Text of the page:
They, of course, have no memory of the tiny mushroom forest. Nor the alpenglow, nor the elk sighting, or even the s’mores. The morning of the second day we awoke to discover that we’d left the dog food out in the rain and the pebbly kibbles had expanded to the size of golf balls. The dog watched miserably while the kids lobbed them at each other over mossy logs.
Now that’s camping.
The Hysterical Parent
What if my child gets lost?
Don’t think it can’t happen. Smart parents take precautions, and make sure their children are prepared to handle themselves properly.
- Tie bells on shoes of toddlers. If they do toddle off, just follow the tinkling sound.
- Equip each kid with a fanny pack or daypack stuffed with a plastic garbage bag with holes cut for the head and arms, a brightly colored (for high visibility) Polarfleece shell, snacks, and a whistle. Explain precisely what all these provisions are for. In the event that kids get lost, the plastic will keep them dry, the fleece will keep them warm,
the food will nourish, and the whistle will alert rescuers. Three toots is the univeral signal for help.
- Should your kids get separated from the group, they should try to stay calm and hug a tree. Stationary targets are far easier to find than moving ones, and they won’t risk wandering even farther afield.
- Finally, encourage your kids to help themselves. Tell them to make themselves big and leave huge clues, like giant arrows constructed of limbs, rocks, and leaves, that will show rescuers the way. Make sure that bright outerwear is visible by day. This can be of immense help, particularly in an air search.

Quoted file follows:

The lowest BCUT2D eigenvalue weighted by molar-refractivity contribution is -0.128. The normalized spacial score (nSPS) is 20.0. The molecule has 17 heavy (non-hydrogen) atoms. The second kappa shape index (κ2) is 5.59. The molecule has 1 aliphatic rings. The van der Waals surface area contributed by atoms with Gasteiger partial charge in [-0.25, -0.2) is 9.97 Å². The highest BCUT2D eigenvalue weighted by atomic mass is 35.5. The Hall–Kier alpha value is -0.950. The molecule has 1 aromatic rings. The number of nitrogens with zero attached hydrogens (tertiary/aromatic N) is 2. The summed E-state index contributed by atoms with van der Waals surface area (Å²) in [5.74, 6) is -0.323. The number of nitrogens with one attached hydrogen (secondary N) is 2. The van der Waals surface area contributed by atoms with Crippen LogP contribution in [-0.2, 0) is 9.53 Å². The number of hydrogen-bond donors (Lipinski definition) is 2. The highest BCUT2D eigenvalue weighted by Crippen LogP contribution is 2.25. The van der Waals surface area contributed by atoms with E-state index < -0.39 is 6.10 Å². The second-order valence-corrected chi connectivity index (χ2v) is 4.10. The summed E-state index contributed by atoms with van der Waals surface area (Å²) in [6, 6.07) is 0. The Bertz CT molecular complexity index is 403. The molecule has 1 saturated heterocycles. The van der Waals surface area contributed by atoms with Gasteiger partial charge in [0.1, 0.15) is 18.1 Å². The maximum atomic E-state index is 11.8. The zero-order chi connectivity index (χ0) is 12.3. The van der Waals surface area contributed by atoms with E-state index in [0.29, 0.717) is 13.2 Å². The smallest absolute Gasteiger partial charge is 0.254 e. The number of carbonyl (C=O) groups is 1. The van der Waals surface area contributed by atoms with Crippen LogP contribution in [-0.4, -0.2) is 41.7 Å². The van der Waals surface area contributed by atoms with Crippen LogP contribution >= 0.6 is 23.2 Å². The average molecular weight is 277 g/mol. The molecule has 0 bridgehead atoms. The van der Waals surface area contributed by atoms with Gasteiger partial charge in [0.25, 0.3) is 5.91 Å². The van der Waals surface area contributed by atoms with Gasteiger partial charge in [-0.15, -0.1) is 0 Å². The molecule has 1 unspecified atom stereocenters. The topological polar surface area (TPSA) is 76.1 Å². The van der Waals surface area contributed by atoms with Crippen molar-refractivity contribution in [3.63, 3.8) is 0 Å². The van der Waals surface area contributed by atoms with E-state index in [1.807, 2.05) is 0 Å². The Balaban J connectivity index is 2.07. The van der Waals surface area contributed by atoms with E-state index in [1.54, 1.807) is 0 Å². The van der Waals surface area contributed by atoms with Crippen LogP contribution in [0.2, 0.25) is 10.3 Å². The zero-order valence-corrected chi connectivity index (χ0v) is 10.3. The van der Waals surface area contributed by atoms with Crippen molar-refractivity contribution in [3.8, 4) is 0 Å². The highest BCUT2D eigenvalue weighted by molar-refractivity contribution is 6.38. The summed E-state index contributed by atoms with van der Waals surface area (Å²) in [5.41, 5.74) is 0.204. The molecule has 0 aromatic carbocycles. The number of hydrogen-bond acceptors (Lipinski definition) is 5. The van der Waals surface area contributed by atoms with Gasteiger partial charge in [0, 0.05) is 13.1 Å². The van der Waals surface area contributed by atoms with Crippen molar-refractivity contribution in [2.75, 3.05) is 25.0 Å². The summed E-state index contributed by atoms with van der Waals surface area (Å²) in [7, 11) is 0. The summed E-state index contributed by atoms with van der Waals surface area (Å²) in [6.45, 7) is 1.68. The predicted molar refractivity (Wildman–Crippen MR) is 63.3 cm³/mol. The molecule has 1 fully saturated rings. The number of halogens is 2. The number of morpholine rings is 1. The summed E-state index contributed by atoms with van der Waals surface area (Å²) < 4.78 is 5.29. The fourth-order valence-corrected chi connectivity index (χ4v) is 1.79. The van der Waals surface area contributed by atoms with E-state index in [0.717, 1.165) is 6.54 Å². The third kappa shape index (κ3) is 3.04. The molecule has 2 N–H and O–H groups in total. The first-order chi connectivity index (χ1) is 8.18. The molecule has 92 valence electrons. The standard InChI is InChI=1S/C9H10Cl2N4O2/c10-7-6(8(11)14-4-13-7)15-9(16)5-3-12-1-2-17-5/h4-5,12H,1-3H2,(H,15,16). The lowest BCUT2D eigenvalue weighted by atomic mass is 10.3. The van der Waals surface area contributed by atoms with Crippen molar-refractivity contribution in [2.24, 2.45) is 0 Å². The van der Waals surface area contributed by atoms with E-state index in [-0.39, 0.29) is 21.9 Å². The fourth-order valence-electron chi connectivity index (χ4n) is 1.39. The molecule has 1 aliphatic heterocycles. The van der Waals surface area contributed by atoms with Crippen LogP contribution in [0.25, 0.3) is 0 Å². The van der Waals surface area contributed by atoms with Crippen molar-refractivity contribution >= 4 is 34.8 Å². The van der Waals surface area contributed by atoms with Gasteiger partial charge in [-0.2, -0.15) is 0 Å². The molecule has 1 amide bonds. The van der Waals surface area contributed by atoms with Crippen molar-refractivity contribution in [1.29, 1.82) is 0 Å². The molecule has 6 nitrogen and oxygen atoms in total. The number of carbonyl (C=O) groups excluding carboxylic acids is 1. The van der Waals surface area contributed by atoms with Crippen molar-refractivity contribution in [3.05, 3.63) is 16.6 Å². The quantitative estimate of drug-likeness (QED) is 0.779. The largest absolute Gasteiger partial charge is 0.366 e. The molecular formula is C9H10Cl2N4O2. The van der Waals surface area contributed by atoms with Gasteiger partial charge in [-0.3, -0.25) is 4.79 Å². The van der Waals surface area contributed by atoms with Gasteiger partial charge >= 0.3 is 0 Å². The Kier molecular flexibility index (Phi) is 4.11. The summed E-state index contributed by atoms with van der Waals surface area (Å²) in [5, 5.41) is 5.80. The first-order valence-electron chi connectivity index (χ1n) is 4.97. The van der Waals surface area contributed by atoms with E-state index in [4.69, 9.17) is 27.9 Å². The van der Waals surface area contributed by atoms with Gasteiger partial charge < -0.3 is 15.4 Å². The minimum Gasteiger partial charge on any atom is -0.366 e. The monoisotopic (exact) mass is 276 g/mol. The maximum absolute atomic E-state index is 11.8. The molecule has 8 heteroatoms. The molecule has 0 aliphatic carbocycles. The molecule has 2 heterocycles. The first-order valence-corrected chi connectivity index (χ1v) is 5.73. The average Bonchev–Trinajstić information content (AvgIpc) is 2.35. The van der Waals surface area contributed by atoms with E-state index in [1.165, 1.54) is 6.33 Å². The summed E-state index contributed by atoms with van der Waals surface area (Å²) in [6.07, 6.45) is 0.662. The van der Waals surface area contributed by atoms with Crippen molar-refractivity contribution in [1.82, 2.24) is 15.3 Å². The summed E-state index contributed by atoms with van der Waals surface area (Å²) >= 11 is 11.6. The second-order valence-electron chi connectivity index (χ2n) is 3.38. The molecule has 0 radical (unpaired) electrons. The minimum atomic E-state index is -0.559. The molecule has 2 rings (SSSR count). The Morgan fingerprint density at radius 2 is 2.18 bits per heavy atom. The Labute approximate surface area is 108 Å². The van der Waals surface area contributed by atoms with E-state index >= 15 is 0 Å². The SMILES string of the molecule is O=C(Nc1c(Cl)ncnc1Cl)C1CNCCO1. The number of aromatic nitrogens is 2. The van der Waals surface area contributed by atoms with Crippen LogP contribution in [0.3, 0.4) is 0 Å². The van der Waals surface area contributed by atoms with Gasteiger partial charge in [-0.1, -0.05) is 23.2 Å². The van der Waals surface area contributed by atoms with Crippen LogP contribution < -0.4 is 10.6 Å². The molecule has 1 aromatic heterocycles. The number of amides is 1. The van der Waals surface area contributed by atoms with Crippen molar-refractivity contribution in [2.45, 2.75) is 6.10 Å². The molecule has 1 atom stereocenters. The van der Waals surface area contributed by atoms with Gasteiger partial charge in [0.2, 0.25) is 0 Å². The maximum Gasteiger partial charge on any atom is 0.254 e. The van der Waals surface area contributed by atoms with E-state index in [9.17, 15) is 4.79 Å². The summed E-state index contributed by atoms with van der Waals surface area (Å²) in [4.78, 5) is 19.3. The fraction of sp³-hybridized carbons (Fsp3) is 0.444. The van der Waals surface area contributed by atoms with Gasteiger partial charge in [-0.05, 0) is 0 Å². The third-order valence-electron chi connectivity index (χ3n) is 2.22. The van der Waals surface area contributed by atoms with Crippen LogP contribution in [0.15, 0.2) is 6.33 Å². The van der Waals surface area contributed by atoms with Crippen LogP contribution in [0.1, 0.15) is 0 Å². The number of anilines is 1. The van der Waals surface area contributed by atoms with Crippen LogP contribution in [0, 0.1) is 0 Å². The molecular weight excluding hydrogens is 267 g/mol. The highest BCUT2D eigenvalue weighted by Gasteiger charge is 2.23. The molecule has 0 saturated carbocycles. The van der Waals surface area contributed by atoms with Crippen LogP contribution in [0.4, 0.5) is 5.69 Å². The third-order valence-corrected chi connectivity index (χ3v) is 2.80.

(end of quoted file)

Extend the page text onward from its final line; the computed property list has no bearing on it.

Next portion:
As for the parents back at camp, the priority is to find help. The sooner search-and-rescue efforts get underway, the better the likelihood of finding a lost child. Parents have even taken to packing a cell phone on trips. While you may not be able to raise a line at the campsite, you might be able to get a dial tone as you near civilization before
reaching the trailhead, thereby saving hours. And as difficult as this is, don’t panic while waiting for help to arrive. Crashing about frantically in the woods could destroy clues that might otherwise lead rescuers to your child. — Lisa Twyman Bessone
Illustration by Greg Clarke